# Solve the following intial value problem

## Homework Statement

Solve the following inital value problem

y1' = y2
y2' = -5y1-4y2

with inital conditions y1(0) = 1, y2(0) = 0

## Homework Equations

(A-$\lambda$I)x = 0

## The Attempt at a Solution

So I first started by setting out like this

y2' = -5y1 - 4y2
which then suggest 0 = -$\lambda$(-4-$\lambda$) + 5
0 = $\lambda$2+4$\lambda$ + 5
But this is going to give me complex roots.. so I was just wondering have I made a mistake in my characteristic equation?

## The Attempt at a Solution

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SammyS
Staff Emeritus
Homework Helper
Gold Member
y1' = y2 → y1'' = y2'

So, the second equation becomes: y1'' = -5y1 - 4y1' .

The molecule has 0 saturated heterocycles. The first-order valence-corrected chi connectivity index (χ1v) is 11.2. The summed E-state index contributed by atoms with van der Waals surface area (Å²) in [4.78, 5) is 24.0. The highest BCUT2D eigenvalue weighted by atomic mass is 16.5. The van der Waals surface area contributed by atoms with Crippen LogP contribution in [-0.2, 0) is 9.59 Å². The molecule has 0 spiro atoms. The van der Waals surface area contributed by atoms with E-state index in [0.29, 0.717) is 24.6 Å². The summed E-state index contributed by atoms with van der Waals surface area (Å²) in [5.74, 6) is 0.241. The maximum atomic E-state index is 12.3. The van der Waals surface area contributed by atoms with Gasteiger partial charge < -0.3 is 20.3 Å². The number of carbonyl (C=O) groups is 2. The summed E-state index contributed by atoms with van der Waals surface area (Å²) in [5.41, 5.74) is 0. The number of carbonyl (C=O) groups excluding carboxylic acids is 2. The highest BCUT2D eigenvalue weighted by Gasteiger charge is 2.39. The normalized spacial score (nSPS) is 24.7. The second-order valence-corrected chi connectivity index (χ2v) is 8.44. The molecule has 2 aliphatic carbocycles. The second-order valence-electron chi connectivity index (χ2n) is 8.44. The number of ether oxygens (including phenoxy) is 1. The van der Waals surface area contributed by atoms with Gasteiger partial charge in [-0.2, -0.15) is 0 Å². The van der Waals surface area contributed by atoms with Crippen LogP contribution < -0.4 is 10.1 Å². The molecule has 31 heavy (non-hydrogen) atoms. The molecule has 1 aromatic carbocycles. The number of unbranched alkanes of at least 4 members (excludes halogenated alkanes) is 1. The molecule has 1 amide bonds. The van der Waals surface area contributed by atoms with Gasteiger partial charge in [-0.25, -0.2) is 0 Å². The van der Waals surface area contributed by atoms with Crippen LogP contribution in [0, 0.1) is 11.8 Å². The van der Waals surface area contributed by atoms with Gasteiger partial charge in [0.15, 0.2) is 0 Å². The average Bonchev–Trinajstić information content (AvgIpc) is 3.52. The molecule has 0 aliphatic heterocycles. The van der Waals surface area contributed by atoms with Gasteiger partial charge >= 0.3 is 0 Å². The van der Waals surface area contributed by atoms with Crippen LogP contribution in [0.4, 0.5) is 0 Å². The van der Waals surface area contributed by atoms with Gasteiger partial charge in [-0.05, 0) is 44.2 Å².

D2y1 + 4Dy1 + 5y1 = 0

Can you take it from there?

No sorry I don't understand why you have a D in there..

D is the differential operator, basically another way of writing d/dx. D2y = d2y/dx2 = y''

SammyS
Staff Emeritus
Homework Helper
Gold Member
It's an 'operator' which just represents d/dx .

I get the same characteristic equation as you did, so not much help.

\begin{equation}y_1^{\prime} = y_2 \end{equation} implies that \begin{equation}y_1^{\prime \prime} = y_2^{\prime} \end{equation}
The second equation you gave can thus be rewritten in terms of just y_1 and its derivatives,
\begin{equation}y_2^{\prime} = y_1^{\prime \prime}= -5y_1 - 4y_1^{\prime} \rightarrow y_1^{\prime \prime} + 4y_1^{\prime}+5y_1 = 0\end{equation}
You just have to solve the equation. Think of the physical parts of the equation. This should be decaying exponentially, but oscillating as well. Try guessing something like
\begin{equation}
y_1(t) = e^{-2t}(c_1 \sin(t) + c_2 \cos(t))
\end{equation}
Use your initial conditions to determine the constants.